Bloomberg Law
June 8, 2020, 9:40 AM

Latham Duo Navigate Corporate Debt Surge At Home, Eye Tech IPOs

Roy Strom
Roy Strom

The capital markets practice has been a rare bright spot for some Big Law firms during a global pandemic that’s been a major drag on other lines of firm business.

Blue-chip companies have issued record levels of debt this year, while riskier junk bond sales have surged since the U.S. Federal Reserve pledged to support them in late April. The market for initial public offerings is coming back from a plunge in March and April.

Latham & Watkins’ 450-lawyer capital markets practice saw a 25% bump in revenue in the first quarter this year compared to 2019, according to the firm.

Bloomberg Law spoke with the firm’s corporate practice chair, Marc Jaffe, and capital markets practice leader, Ian Schuman about handling that surge. The attorneys also discussed working from home, “virtual” IPO roadshows, what risks lie ahead for corporate finance, and what will happen if Chinese companies are de-listed from U.S. exchanges. Jaffe also predicted the coronavirus crisis will exacerbate the gap between the strongest Big Law firms and the rest of the field.

The interview has been edited for clarity and length.

Bloomberg Law: Capital markets have been on a roller coaster ride this year. Investment-grade debt issuance is running at a record pace. Junk bond sales were non-existent for three weeks in March, and then May saw nearly $44 billion sold, the third-most on record, according to Bloomberg. All while your firm is working remotely. How have you managed that workload on a human level while working apart?

Marc Jaffe: It was initially awkward. But not surprisingly, very quickly it became familiar and workable. Law firms and lawyers and especially here at Latham and our capital markets group, we feed off of working together. The beauty of a big law firm and a big practice group is having lots of people right on your floor that you bounce ideas off of and collaborate with. Now, there is lots of reliance on technology. It’s not just Zoom, which I think we’re all getting sick of at this point— other than those who own stock in Zoom. It’s every flavor of collaborating, editing documents live on Google Docs. I participated in a 60-person kick-off meeting on Zoom yesterday.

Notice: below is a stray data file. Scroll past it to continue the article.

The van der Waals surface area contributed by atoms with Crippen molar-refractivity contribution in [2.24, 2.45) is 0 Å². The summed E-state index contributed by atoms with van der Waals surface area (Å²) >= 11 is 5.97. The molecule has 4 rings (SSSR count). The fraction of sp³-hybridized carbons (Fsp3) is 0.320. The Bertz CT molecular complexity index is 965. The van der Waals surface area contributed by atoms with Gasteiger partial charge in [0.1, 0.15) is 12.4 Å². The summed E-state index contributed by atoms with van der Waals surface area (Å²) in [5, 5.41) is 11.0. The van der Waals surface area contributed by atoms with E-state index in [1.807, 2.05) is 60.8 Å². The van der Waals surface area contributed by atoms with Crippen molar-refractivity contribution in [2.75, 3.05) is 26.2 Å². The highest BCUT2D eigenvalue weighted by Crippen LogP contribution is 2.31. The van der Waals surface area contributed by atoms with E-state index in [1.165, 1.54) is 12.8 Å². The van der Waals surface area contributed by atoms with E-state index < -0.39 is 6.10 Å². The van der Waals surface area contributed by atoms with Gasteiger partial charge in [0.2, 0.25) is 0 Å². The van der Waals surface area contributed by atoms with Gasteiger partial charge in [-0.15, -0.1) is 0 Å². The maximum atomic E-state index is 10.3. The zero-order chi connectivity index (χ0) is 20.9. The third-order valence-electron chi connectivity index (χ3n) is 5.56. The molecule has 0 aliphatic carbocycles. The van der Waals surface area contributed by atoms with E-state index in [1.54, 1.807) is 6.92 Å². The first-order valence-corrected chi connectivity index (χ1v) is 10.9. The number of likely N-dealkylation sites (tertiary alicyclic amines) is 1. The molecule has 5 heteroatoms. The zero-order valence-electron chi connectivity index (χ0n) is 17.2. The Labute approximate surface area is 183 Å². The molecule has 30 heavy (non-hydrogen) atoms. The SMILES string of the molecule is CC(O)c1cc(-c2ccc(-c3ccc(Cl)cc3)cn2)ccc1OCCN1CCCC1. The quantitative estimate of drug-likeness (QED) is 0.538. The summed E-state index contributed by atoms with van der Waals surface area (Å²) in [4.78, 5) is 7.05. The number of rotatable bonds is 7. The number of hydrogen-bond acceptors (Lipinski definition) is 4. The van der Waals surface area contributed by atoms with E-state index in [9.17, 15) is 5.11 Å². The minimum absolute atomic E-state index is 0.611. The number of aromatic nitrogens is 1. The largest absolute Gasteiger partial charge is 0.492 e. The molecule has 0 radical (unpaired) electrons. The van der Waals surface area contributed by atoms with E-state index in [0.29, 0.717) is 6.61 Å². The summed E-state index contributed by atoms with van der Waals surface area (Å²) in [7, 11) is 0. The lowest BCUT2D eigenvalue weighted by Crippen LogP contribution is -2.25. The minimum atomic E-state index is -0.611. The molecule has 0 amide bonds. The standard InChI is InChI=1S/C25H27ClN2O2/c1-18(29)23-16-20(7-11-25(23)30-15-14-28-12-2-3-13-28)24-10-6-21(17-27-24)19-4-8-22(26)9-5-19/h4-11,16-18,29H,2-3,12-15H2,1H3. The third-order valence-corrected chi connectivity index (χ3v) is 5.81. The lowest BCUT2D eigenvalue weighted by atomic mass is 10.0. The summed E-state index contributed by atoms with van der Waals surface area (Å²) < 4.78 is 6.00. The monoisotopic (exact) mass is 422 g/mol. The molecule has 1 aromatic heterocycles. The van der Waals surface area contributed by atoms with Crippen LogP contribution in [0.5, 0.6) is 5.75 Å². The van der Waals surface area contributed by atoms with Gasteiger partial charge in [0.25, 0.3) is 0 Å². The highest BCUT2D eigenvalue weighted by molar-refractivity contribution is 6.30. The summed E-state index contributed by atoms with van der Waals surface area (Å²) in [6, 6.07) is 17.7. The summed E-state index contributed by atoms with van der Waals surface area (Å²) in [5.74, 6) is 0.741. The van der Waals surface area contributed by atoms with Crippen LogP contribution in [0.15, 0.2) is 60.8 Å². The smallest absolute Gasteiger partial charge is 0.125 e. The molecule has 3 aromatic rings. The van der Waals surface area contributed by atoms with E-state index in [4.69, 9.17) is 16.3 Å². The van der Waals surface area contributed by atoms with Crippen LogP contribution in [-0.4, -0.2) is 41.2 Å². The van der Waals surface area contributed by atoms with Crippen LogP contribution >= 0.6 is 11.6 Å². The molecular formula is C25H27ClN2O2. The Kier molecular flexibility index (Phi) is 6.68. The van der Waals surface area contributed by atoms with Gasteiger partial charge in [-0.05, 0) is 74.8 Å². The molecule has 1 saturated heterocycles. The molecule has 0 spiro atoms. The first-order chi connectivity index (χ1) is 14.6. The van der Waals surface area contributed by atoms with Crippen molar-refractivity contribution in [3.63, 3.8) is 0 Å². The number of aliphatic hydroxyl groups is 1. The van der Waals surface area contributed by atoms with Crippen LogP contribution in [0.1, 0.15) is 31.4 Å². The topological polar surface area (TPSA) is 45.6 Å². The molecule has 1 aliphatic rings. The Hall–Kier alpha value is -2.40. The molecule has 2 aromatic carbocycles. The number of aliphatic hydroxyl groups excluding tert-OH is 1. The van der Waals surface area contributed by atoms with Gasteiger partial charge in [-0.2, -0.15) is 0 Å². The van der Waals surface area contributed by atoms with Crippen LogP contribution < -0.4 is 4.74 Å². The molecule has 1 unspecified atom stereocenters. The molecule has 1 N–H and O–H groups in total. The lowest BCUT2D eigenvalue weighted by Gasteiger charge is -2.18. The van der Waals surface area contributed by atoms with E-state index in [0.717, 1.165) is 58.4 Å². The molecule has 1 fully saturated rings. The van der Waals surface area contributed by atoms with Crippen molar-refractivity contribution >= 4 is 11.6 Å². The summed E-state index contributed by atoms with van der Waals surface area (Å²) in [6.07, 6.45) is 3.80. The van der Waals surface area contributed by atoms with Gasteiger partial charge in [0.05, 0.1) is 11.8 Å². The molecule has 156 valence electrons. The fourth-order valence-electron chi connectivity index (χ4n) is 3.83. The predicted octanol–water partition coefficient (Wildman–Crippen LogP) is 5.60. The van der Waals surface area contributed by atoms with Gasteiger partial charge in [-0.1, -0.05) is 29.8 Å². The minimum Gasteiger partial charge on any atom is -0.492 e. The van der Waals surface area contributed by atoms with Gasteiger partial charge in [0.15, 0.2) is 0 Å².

BL: What was that like?

MJ: A little bit unwieldy. I don’t like people who don’t put their face up and block the video. I like to see who is actually paying attention. But that deal kicked off well and it will go on schedule. It is amazing how quickly things adapt. That deal, by the way, if things don’t change soon, will likely have a Zoom-based road show. I have a couple of deals being marketed completely through Zoom meetings, and we have seen it work effectively.

BL: Some bankers are urging clients to get cash while they can. Bank of America analysts have said as little as $200 billion in investment-grade debt will be issued in the second half of the year. That would be about one-fifth of the activity from the first half of the year. What do you think the risks are for capital markets in the second half of the year?

Ian Schuman: The risk is, for one, we are operating in an environment where there is a lot of capital. And part of that is because of the initiatives the U.S Federal Reserve and other central banks have put in place to add liquidity to the market. The risk from a Covid-19 perspective would be the situation getting markedly worse or not improving over time. And a lot of companies who thought they were financing to bridge a certain period of time end up being thrown off because the duration of the pandemic could last longer than anyone would expect.

But we are this busy without a lot of M&A activity. And why is M&A important to capital markets? Because a lot of what we do is to fund M&A. And to the extent the IPO market picks up, it is going to get even busier. But if this big pool of capital starts to dry up, become more expensive, or the risk tolerance for investors retreats, then you’ll see a slowdown. But I don’t see that on the horizon. I see things picking up.

BL: Initial public offerings are a big-ticket item for capital markets practices. They were very slow in April but recovered somewhat in May. Does your practice give you any indication that the atmosphere for new public listings is getting better?